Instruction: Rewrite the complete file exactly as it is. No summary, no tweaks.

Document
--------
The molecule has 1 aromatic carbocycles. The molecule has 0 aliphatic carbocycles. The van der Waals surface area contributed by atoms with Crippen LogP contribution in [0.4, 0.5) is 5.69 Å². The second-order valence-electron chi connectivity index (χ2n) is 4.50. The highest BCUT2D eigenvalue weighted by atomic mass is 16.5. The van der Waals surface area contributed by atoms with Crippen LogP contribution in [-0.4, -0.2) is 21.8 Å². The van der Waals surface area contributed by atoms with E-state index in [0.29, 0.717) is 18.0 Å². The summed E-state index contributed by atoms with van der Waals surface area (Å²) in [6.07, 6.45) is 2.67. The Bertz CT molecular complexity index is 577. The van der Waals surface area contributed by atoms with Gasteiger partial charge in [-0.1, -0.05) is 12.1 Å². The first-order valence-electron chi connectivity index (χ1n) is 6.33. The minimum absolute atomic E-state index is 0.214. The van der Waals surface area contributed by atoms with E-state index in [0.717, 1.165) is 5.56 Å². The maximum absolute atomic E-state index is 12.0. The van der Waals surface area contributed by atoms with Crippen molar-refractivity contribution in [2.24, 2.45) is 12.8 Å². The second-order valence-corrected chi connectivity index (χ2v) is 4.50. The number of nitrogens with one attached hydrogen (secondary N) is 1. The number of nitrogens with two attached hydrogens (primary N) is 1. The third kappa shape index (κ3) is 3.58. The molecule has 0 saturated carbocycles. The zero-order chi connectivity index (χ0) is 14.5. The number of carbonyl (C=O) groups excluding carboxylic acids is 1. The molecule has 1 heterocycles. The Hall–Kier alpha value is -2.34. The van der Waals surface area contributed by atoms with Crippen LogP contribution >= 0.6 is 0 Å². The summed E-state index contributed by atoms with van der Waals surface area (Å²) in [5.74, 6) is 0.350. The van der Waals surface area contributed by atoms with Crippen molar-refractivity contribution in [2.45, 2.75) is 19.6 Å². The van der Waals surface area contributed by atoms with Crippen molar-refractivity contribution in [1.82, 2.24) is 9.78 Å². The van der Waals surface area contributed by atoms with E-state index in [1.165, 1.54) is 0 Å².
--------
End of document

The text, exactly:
The molecule has 1 aromatic carbocycles. The molecule has 0 aliphatic carbocycles. The van der Waals surface area contributed by atoms with Crippen LogP contribution in [0.4, 0.5) is 5.69 Å². The second-order valence-electron chi connectivity index (χ2n) is 4.50. The highest BCUT2D eigenvalue weighted by atomic mass is 16.5. The van der Waals surface area contributed by atoms with Crippen LogP contribution in [-0.4, -0.2) is 21.8 Å². The van der Waals surface area contributed by atoms with E-state index in [0.29, 0.717) is 18.0 Å². The summed E-state index contributed by atoms with van der Waals surface area (Å²) in [6.07, 6.45) is 2.67. The Bertz CT molecular complexity index is 577. The van der Waals surface area contributed by atoms with Gasteiger partial charge in [-0.1, -0.05) is 12.1 Å². The first-order valence-electron chi connectivity index (χ1n) is 6.33. The minimum absolute atomic E-state index is 0.214. The van der Waals surface area contributed by atoms with E-state index in [0.717, 1.165) is 5.56 Å². The maximum absolute atomic E-state index is 12.0. The van der Waals surface area contributed by atoms with Crippen molar-refractivity contribution in [2.24, 2.45) is 12.8 Å². The second-order valence-corrected chi connectivity index (χ2v) is 4.50. The number of nitrogens with one attached hydrogen (secondary N) is 1. The number of nitrogens with two attached hydrogens (primary N) is 1. The third kappa shape index (κ3) is 3.58. The molecule has 0 saturated carbocycles. The zero-order chi connectivity index (χ0) is 14.5. The number of carbonyl (C=O) groups excluding carboxylic acids is 1. The molecule has 1 heterocycles. The Hall–Kier alpha value is -2.34. The van der Waals surface area contributed by atoms with Crippen LogP contribution >= 0.6 is 0 Å². The summed E-state index contributed by atoms with van der Waals surface area (Å²) in [5.74, 6) is 0.350. The van der Waals surface area contributed by atoms with Crippen molar-refractivity contribution in [2.45, 2.75) is 19.6 Å². The van der Waals surface area contributed by atoms with Crippen molar-refractivity contribution in [1.82, 2.24) is 9.78 Å². The van der Waals surface area contributed by atoms with E-state index in [1.165, 1.54) is 0 Å².